While seemingly at odds with the Porsche's roots as a sports car maker, the Panamera Sport Turismo wagon seems like a great fit in the brand's lineup because of its combination of style and extra utility. But the company has toyed with the concept of offering a longroof variant of an existing model before. A one-off 928 shooting brake called the 928-4 was built in 1984 as a 75th birthday present for Ferry Porsche - and a recent video has put the spotlight on this unique vehicle.

The Porsche Development Centre in Weissach, Germany, started on this birthday present by taking the existing 928 S and stretching it by 250 millimetres. The designers used the extra space to fit a pair of more comfortable rear seats inside. They also made the B-pillar more upright, so it was easier to get back there. A higher roof ensured that occupants had enough headroom, and a rear hatchback made the most of the bigger boot. Up front, fixed headlights replaced the production 928's pop-up units.

1984 Porsche 928-4 Prototype

Ferry Porsche must have liked the colour green because a dark shade of it covers the exterior and much of the cabin, including the leather trim and carpet.

Despite the extensive body modifications, the company left the powertrain the same as the standard 928. The 5.0-litre V8 produced 306 horsepower, which allowed for an estimated top speed of 162 miles per hour.

There's only a single 928-4 in existence, and it lives in Porsche's warehouse. However, Europeans will finally be able to get own their own wagon from the brand when the Panamera Sport Turismo goes on sale in October. Just 30 years late, Porsche. 

Source: Porsche

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Gallery: 1984 Porsche 928-4 Prototype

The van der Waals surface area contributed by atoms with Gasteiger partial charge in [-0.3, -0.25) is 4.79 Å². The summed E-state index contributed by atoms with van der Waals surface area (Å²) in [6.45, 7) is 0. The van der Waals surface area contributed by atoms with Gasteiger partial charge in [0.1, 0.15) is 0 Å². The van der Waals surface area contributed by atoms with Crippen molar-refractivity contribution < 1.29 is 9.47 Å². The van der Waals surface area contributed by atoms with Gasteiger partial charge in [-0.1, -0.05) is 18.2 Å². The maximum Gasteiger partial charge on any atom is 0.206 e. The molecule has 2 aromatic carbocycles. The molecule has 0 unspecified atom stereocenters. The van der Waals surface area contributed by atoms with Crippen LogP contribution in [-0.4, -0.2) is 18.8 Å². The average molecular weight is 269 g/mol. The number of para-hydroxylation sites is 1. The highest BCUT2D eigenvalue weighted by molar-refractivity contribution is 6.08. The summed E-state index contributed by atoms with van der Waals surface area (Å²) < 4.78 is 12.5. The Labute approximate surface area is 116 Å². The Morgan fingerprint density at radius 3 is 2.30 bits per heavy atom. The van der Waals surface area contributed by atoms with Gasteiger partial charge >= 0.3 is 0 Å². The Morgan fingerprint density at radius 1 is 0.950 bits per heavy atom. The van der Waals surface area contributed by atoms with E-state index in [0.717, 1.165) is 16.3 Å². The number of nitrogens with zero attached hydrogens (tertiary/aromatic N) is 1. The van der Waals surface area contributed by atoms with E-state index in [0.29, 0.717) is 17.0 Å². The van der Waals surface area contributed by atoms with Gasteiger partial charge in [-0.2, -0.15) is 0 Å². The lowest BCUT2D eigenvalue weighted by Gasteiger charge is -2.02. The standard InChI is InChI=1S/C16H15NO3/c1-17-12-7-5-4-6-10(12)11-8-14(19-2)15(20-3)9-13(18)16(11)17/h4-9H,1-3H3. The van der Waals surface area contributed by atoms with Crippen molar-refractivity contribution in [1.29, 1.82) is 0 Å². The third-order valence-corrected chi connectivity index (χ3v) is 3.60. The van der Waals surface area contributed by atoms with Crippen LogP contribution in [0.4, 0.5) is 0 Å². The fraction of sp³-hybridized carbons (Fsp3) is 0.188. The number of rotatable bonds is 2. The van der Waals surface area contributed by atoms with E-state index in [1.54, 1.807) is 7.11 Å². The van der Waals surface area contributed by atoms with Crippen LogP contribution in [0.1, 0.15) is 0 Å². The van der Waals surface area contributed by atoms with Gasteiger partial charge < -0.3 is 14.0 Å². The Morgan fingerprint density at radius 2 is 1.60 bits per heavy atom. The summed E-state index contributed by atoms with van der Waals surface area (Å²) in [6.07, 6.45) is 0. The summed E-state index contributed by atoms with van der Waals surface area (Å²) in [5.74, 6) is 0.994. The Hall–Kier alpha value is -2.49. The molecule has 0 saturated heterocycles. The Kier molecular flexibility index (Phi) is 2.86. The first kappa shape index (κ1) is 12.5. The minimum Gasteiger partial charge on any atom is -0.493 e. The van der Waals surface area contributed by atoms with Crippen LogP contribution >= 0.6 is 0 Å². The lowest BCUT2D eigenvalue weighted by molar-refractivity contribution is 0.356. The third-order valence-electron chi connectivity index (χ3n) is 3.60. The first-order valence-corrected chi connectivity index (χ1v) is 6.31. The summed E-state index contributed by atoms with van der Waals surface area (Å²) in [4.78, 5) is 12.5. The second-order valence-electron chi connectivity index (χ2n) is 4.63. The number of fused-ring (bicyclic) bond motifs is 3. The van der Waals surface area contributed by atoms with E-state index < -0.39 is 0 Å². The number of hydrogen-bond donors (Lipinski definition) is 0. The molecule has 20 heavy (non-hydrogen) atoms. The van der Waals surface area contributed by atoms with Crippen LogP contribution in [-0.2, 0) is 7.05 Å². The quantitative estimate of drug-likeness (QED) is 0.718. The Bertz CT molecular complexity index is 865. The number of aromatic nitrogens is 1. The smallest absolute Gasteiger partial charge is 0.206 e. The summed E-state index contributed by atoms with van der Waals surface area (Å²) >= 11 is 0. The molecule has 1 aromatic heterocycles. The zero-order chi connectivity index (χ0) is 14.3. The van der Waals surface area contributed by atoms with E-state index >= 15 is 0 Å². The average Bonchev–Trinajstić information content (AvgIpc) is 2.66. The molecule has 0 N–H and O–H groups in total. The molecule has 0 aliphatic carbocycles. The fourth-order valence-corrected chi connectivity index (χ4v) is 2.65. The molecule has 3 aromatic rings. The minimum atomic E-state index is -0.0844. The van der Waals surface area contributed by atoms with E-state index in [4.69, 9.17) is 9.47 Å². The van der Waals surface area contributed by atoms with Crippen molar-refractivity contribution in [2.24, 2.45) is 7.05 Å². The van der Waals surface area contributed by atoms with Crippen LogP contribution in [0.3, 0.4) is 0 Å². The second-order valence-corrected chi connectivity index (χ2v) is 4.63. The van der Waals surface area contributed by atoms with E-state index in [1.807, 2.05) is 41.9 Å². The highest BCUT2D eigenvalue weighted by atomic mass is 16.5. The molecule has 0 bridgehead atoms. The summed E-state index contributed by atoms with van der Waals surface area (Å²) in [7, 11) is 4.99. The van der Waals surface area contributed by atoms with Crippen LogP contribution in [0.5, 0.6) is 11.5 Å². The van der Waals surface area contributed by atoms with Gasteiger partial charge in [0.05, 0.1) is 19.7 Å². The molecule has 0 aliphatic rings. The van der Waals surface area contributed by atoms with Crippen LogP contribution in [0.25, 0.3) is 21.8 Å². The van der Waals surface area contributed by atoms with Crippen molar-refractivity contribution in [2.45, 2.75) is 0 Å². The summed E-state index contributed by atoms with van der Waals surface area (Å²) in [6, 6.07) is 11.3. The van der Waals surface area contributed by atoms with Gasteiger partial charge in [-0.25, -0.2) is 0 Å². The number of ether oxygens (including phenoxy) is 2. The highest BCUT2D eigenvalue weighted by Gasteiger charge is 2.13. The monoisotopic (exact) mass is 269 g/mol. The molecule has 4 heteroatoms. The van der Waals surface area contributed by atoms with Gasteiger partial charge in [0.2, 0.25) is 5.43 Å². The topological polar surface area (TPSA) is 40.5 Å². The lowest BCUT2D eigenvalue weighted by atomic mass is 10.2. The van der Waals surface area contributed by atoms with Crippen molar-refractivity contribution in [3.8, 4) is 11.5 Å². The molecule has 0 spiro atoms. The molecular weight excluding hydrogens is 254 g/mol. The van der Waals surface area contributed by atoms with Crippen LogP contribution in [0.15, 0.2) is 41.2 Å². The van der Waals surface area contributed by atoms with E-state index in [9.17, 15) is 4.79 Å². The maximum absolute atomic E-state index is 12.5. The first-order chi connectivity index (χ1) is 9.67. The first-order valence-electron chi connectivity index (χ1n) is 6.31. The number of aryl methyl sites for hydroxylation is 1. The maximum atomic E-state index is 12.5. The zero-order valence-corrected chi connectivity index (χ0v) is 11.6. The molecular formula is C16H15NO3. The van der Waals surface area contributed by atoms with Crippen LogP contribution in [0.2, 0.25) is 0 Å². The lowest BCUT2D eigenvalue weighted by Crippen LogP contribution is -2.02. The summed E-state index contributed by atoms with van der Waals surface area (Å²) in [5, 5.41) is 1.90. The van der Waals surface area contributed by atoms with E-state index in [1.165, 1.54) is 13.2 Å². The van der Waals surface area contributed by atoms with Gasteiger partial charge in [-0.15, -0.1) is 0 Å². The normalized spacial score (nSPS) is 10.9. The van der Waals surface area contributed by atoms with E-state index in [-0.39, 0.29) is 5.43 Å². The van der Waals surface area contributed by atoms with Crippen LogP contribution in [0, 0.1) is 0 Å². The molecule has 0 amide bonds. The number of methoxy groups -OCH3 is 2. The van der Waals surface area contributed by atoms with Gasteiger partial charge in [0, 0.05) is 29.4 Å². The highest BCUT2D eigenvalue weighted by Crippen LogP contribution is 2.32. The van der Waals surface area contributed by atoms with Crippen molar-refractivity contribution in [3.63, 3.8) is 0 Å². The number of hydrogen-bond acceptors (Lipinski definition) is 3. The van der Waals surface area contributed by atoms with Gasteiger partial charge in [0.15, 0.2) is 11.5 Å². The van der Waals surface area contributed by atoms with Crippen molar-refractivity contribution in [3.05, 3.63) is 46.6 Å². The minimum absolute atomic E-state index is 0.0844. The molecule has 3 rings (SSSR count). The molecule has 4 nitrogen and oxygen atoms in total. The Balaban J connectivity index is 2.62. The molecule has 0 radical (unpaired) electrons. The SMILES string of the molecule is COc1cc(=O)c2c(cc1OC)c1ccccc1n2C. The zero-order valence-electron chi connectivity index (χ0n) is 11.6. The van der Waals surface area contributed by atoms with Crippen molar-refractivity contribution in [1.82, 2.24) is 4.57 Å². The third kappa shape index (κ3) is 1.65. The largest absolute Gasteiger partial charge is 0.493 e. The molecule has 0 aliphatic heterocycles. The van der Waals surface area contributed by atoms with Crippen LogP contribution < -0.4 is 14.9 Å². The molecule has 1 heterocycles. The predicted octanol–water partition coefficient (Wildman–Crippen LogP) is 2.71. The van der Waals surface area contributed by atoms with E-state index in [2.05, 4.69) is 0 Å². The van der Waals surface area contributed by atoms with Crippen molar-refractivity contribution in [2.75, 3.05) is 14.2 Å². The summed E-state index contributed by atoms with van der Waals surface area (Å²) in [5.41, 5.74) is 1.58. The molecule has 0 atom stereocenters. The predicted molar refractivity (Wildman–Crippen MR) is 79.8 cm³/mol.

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Porsche shooting brake: past and present

Porsche unveiled the Panamera Sport Turismo at the Geneva Motor Show. The shooting brake is the latest addition to the company’s product range – but the first prototypes of this design could be found in Zuffenhausen more than 30 years ago.

The Panamera Sport Turismo is a new body variant for the Panamera. For Porsche, it is a step forwards into a new segment. Beginning from the B-pillar – that is, from the start of the rear doors – the shooting brake features a completely unique design. It is characterised in particular by the long, raised roof contour and an extended tailgate. The design of the body allows for easier entry and exit at the rear of the vehicle and ensures greater head clearance. Meanwhile, the wide shoulders and the dynamic proportions are clear indicators of the unmistakable Porsche design DNA.

A coupé with a hatchback – is this completely new territory for the sportscar manufacturer from Zuffenhausen? Not quite. The Panamera Sport Turismo is the first series shooting brake from Porsche – that much is true. But the initial ideas and prototypes were developed more than 30 years ago. In addition to an extended 911 S variant from 1970, evidence can be found in two 928 models. One is the four-door 928 H50 concept from 1987, while the other is the 928-4: a four-seater prototype with a shooting brake body from 1984.

A look into the museum’s secret storehouse
Created by the Porsche Development Centre in Weissach, this was a version of the 928 S that was extended by 25 centimetres. The longer wheelbase and the modifications to the B-pillar and door frame meant that passengers in the rear had an extra 20 centimetres of legroom – attributes that can now be found in the new Panamera Sport Turismo in more or less the same form. Some additional features of this one-off creation were the projector headlights, hatchback design, leather interior and green tinted windows.

Dieter Landenberger, Head of the historical Porsche Archive, has opened the doors to the museum’s secret storehouse. In this video, he takes a closer look at the vehicle:

The car was presented to Ferry Porsche on September 19, 1984 as a gift on his birthday. It is now held by the Porsche Museum.

Porsche 928-4
Four-seater prototype

Model year: 1984
Engine:8-cylinder V
Displacement:4958 cm³
Power: 310 hp (228 kW)
Weight empty:1625 kg
Top speed:260 km/h